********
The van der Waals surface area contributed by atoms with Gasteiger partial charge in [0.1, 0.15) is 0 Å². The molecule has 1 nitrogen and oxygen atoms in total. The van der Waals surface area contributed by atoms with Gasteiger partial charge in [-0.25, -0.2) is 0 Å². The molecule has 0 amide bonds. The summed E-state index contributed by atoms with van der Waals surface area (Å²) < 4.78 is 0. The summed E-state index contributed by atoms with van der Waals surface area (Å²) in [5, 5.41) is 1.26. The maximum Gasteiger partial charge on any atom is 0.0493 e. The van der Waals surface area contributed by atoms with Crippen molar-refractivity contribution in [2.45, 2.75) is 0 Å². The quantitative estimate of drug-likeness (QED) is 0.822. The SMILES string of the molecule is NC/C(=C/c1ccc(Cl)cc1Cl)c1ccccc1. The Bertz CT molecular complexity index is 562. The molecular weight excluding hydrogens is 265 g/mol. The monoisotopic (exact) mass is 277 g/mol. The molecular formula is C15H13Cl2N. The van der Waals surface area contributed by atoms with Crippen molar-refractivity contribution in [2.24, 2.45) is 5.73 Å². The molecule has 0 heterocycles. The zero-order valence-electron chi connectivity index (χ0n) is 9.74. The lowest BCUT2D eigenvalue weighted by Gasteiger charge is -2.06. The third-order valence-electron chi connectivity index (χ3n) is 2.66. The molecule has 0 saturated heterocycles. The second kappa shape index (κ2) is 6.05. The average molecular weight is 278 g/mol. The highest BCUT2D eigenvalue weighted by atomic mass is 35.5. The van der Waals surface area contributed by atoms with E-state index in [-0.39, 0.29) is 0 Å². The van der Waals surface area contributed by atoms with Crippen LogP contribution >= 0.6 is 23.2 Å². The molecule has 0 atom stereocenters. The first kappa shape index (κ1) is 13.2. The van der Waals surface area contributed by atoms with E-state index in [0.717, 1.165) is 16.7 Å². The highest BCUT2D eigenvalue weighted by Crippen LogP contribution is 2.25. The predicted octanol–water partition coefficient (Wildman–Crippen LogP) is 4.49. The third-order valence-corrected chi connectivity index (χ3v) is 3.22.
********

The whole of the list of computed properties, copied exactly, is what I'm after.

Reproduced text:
The van der Waals surface area contributed by atoms with Gasteiger partial charge in [0.1, 0.15) is 0 Å². The molecule has 1 nitrogen and oxygen atoms in total. The van der Waals surface area contributed by atoms with Gasteiger partial charge in [-0.25, -0.2) is 0 Å². The molecule has 0 amide bonds. The summed E-state index contributed by atoms with van der Waals surface area (Å²) < 4.78 is 0. The summed E-state index contributed by atoms with van der Waals surface area (Å²) in [5, 5.41) is 1.26. The maximum Gasteiger partial charge on any atom is 0.0493 e. The van der Waals surface area contributed by atoms with Crippen molar-refractivity contribution in [2.45, 2.75) is 0 Å². The quantitative estimate of drug-likeness (QED) is 0.822. The SMILES string of the molecule is NC/C(=C/c1ccc(Cl)cc1Cl)c1ccccc1. The Bertz CT molecular complexity index is 562. The molecular weight excluding hydrogens is 265 g/mol. The monoisotopic (exact) mass is 277 g/mol. The molecular formula is C15H13Cl2N. The van der Waals surface area contributed by atoms with Crippen molar-refractivity contribution in [2.24, 2.45) is 5.73 Å². The molecule has 0 heterocycles. The zero-order valence-electron chi connectivity index (χ0n) is 9.74. The lowest BCUT2D eigenvalue weighted by Gasteiger charge is -2.06. The third-order valence-electron chi connectivity index (χ3n) is 2.66. The molecule has 0 saturated heterocycles. The second kappa shape index (κ2) is 6.05. The average molecular weight is 278 g/mol. The highest BCUT2D eigenvalue weighted by atomic mass is 35.5. The van der Waals surface area contributed by atoms with E-state index in [-0.39, 0.29) is 0 Å². The van der Waals surface area contributed by atoms with Crippen LogP contribution >= 0.6 is 23.2 Å². The molecule has 0 atom stereocenters. The first kappa shape index (κ1) is 13.2. The van der Waals surface area contributed by atoms with E-state index in [0.717, 1.165) is 16.7 Å². The highest BCUT2D eigenvalue weighted by Crippen LogP contribution is 2.25. The predicted octanol–water partition coefficient (Wildman–Crippen LogP) is 4.49. The third-order valence-corrected chi connectivity index (χ3v) is 3.22.